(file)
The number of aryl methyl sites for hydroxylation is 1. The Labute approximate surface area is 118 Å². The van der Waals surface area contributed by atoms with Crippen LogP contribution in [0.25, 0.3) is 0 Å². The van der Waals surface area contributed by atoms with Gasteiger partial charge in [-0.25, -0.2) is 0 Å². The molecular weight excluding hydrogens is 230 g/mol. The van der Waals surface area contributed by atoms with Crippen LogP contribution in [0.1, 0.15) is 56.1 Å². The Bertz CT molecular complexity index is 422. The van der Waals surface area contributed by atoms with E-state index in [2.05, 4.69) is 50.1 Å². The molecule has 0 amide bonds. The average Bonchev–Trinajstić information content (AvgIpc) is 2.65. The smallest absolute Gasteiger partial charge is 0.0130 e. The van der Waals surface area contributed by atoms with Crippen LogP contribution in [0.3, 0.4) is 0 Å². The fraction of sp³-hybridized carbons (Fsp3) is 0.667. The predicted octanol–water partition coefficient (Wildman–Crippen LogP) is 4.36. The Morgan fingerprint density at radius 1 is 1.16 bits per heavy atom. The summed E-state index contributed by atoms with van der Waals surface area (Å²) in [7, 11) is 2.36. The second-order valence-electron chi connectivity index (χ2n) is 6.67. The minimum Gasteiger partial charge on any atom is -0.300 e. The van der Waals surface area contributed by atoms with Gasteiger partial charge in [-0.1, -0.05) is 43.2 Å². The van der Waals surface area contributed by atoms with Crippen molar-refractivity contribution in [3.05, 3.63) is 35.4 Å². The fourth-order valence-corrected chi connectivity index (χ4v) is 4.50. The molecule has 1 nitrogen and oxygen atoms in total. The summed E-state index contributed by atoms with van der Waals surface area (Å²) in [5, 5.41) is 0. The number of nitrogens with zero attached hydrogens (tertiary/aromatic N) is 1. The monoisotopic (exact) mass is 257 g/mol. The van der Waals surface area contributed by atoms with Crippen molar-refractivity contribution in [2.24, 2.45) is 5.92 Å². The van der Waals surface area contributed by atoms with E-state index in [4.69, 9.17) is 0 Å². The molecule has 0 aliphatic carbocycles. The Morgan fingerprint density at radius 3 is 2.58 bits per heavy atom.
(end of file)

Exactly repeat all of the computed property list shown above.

The number of aryl methyl sites for hydroxylation is 1. The Labute approximate surface area is 118 Å². The van der Waals surface area contributed by atoms with Crippen LogP contribution in [0.25, 0.3) is 0 Å². The van der Waals surface area contributed by atoms with Gasteiger partial charge in [-0.25, -0.2) is 0 Å². The molecular weight excluding hydrogens is 230 g/mol. The van der Waals surface area contributed by atoms with Crippen LogP contribution in [0.1, 0.15) is 56.1 Å². The Bertz CT molecular complexity index is 422. The van der Waals surface area contributed by atoms with E-state index in [2.05, 4.69) is 50.1 Å². The molecule has 0 amide bonds. The average Bonchev–Trinajstić information content (AvgIpc) is 2.65. The smallest absolute Gasteiger partial charge is 0.0130 e. The van der Waals surface area contributed by atoms with Crippen LogP contribution in [0.3, 0.4) is 0 Å². The fraction of sp³-hybridized carbons (Fsp3) is 0.667. The predicted octanol–water partition coefficient (Wildman–Crippen LogP) is 4.36. The Morgan fingerprint density at radius 1 is 1.16 bits per heavy atom. The summed E-state index contributed by atoms with van der Waals surface area (Å²) in [7, 11) is 2.36. The second-order valence-electron chi connectivity index (χ2n) is 6.67. The minimum Gasteiger partial charge on any atom is -0.300 e. The van der Waals surface area contributed by atoms with Gasteiger partial charge in [-0.1, -0.05) is 43.2 Å². The van der Waals surface area contributed by atoms with Crippen molar-refractivity contribution in [3.05, 3.63) is 35.4 Å². The fourth-order valence-corrected chi connectivity index (χ4v) is 4.50. The molecule has 1 nitrogen and oxygen atoms in total. The summed E-state index contributed by atoms with van der Waals surface area (Å²) in [5, 5.41) is 0. The number of nitrogens with zero attached hydrogens (tertiary/aromatic N) is 1. The monoisotopic (exact) mass is 257 g/mol. The van der Waals surface area contributed by atoms with Crippen molar-refractivity contribution in [2.24, 2.45) is 5.92 Å². The van der Waals surface area contributed by atoms with E-state index in [4.69, 9.17) is 0 Å². The molecule has 0 aliphatic carbocycles. The Morgan fingerprint density at radius 3 is 2.58 bits per heavy atom.